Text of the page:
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NCAA and Big Ten sanctions against Penn State

Penalties against the university and its football program include a $60-million fine, a postseason ban and loss of scholarships.

July 23, 2012|Staff and wire reports

These are the sanctions imposed on Penn State by the NCAA and Big Ten Conference:

$60-million fine: To be paid over a five-year period, this is equal to about a year's gross revenue from the football program. The money will go to an endowment for "programs preventing child sexual abuse and/or assisting the victims of child sexual abuse." Penn State is not allowed to cut sports programs or scholarships to pay the penalty.

Postseason ban: Penn State can't play in the Big Ten Conference championship game, or any bowl or playoff game, until the 2016 season.

Loss of scholarships: Penn State can sign only 15 recruits a year from 2013-16. Most teams can sign 25. From 2014-17, the football team can have only 65 players on scholarship — 20 fewer than the limit.

No-penalty transfers: Penn State football players are immediately eligible to transfer without having to sit out a year, and players who choose to stay at Penn State without competing in football may keep their scholarships as long as they maintain academic requirements.

Loss of bowl revenue: Penn State's cut of Big Ten bowl revenue — estimated at about $13 million over four years — will be donated to charities in Big Ten communities "dedicated to the protection of children."

Vacated wins: Penn State vacates its 112 football victories — 111 by the late Joe Paterno — from 1998-2011. That means Paterno is no longer the game's winningest major-college coach. Ironically, Penn State and Paterno are still credited with 290 wins enjoyed while disgraced former assistant Jerry Sandusky was part of the football staff. The vacated results don't count as losses for Penn State or wins for the opponent.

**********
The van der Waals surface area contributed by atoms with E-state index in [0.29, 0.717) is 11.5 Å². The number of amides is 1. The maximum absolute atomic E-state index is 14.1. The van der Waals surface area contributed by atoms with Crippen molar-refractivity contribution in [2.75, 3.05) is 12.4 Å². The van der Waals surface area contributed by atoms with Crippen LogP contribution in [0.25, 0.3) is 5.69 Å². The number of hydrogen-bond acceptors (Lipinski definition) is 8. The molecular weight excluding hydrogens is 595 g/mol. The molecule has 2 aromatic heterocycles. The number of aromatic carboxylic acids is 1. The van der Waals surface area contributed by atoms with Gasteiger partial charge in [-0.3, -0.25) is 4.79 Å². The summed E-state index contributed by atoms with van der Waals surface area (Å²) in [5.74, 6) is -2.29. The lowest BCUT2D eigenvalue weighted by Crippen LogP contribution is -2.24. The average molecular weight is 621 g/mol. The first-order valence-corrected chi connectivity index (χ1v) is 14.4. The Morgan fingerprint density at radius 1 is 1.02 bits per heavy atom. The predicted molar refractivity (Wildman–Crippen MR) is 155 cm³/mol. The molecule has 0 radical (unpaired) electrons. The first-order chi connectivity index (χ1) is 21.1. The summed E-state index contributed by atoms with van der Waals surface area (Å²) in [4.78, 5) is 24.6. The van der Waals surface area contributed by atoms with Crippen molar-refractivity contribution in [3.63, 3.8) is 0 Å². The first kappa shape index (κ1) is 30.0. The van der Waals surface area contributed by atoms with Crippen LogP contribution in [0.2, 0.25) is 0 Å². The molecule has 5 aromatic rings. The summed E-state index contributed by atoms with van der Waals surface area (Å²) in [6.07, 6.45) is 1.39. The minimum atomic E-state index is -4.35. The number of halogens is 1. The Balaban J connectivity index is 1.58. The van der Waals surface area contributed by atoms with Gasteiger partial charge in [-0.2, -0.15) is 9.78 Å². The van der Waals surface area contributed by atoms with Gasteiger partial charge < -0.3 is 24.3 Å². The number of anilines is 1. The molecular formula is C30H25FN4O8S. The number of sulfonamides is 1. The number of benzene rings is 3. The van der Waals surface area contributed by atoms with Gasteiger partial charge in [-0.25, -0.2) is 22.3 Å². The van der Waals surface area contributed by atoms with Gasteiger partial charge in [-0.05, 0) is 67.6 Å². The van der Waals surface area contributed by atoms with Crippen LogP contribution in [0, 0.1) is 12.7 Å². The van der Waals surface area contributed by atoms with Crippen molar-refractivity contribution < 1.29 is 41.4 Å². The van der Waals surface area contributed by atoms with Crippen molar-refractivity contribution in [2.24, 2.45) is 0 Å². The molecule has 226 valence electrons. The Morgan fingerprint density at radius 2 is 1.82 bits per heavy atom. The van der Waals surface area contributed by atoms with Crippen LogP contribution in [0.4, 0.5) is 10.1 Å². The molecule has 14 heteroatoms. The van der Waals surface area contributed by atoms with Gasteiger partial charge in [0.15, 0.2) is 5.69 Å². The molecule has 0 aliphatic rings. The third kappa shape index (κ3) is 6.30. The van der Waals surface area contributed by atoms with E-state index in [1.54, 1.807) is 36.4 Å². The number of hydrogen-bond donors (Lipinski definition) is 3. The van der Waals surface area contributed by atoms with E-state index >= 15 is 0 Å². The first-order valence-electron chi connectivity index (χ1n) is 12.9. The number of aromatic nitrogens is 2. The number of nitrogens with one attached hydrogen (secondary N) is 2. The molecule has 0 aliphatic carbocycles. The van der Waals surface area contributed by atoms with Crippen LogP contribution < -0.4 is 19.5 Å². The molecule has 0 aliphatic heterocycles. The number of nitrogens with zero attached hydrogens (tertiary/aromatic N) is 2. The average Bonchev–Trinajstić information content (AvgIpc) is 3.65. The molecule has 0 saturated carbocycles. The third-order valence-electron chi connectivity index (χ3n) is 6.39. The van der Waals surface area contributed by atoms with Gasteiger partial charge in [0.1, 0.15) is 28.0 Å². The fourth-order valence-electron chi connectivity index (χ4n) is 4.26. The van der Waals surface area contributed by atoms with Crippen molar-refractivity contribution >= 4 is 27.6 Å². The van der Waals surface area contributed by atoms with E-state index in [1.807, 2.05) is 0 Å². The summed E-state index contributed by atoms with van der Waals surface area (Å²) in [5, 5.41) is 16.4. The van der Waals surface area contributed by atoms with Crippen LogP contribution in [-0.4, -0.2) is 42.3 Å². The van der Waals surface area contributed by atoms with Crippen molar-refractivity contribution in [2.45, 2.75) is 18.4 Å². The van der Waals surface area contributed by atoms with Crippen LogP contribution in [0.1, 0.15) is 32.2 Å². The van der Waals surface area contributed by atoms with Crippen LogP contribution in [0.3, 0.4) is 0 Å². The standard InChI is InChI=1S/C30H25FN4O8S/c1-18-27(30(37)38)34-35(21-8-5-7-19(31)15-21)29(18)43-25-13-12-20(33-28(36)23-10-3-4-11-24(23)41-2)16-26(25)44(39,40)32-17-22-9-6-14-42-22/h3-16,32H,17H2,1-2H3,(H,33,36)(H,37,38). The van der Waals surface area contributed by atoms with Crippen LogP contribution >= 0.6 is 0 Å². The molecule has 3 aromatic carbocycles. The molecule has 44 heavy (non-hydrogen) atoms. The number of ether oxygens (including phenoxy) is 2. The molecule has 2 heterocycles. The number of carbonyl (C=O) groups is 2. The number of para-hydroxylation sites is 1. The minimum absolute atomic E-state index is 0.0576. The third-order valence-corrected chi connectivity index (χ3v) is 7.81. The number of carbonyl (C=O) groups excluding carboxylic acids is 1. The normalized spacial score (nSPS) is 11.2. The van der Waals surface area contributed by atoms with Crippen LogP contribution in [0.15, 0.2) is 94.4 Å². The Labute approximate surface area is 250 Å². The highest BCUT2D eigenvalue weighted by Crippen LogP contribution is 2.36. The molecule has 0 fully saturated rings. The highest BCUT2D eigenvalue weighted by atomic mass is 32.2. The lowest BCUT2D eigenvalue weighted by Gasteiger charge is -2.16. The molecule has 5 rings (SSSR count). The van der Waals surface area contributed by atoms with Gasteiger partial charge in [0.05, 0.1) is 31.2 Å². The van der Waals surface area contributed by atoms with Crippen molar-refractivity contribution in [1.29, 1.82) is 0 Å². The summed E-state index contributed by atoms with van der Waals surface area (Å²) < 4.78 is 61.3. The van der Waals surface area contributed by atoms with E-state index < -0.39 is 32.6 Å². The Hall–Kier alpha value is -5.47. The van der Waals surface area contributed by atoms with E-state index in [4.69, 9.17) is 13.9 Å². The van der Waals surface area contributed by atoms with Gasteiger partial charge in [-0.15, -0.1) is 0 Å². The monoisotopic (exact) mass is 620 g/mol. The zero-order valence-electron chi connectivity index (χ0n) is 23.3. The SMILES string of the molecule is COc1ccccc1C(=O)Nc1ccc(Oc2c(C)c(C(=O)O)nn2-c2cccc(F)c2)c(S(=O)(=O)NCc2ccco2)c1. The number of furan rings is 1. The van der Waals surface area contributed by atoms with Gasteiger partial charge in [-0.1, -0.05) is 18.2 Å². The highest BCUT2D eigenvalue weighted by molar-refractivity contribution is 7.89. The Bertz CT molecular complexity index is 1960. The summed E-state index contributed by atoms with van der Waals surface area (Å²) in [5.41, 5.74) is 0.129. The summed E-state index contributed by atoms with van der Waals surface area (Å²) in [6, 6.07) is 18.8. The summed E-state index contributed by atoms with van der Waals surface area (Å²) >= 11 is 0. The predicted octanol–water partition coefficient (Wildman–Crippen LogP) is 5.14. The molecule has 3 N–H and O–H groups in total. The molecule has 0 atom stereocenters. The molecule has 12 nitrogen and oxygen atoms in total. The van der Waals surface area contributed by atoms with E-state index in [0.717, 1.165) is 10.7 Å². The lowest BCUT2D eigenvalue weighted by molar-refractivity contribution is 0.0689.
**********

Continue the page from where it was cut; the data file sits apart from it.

Consent decree: Penn State has agreed to adopt all the recommendations in the Freeh Report, which was written after an independent examination of the circumstances surrounding the Sandusky scandal. Among them, Penn State will:

Hire an independent monitor for its athletic department who will report to the NCAA, the Big Ten and the university's board of trustees.

Appoint a compliance officer to lead a panel of faculty and senior administrators that will oversee ethics and legal matters.

Create a hot line for anonymous questions or disclosure of issues regarding athletic department and NCAA issues.

Provide annual training on "ethics, civility, standards of conduct and reporting of violations."

Note: The NCAA also said it may impose additional penalties on individuals after the conclusion of criminal proceedings. Former vice president Gary Schultz and suspended Athletic Director Tim Curley are charged with perjury and failure to report suspected child abuse.

— Staff and wire reports

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